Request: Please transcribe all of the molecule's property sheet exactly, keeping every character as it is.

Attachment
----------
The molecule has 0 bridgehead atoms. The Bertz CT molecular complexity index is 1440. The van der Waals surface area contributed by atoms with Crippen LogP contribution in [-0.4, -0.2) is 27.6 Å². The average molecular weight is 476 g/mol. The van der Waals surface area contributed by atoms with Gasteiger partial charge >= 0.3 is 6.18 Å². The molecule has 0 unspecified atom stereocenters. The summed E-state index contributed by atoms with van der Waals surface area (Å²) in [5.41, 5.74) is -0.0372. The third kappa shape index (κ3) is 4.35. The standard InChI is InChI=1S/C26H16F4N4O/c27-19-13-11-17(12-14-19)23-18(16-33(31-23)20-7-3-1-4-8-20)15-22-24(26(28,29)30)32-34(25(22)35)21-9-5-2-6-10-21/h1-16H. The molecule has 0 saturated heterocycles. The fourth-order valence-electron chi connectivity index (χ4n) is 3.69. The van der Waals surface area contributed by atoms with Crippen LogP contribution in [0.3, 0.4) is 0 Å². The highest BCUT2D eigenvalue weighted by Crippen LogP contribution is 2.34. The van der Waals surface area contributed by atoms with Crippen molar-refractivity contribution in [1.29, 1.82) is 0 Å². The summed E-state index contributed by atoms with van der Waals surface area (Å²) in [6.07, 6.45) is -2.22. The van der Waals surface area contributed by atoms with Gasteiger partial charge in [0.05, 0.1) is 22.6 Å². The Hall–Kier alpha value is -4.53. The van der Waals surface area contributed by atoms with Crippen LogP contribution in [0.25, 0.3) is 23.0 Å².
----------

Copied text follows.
The molecule has 0 bridgehead atoms. The Bertz CT molecular complexity index is 1440. The van der Waals surface area contributed by atoms with Crippen LogP contribution in [-0.4, -0.2) is 27.6 Å². The average molecular weight is 476 g/mol. The van der Waals surface area contributed by atoms with Gasteiger partial charge >= 0.3 is 6.18 Å². The molecule has 0 unspecified atom stereocenters. The summed E-state index contributed by atoms with van der Waals surface area (Å²) in [5.41, 5.74) is -0.0372. The third kappa shape index (κ3) is 4.35. The standard InChI is InChI=1S/C26H16F4N4O/c27-19-13-11-17(12-14-19)23-18(16-33(31-23)20-7-3-1-4-8-20)15-22-24(26(28,29)30)32-34(25(22)35)21-9-5-2-6-10-21/h1-16H. The molecule has 0 saturated heterocycles. The fourth-order valence-electron chi connectivity index (χ4n) is 3.69. The van der Waals surface area contributed by atoms with Crippen LogP contribution in [0.3, 0.4) is 0 Å². The highest BCUT2D eigenvalue weighted by Crippen LogP contribution is 2.34. The van der Waals surface area contributed by atoms with Crippen molar-refractivity contribution in [1.29, 1.82) is 0 Å². The summed E-state index contributed by atoms with van der Waals surface area (Å²) in [6.07, 6.45) is -2.22. The van der Waals surface area contributed by atoms with Gasteiger partial charge in [0.05, 0.1) is 22.6 Å². The Hall–Kier alpha value is -4.53. The van der Waals surface area contributed by atoms with Crippen LogP contribution in [0.25, 0.3) is 23.0 Å².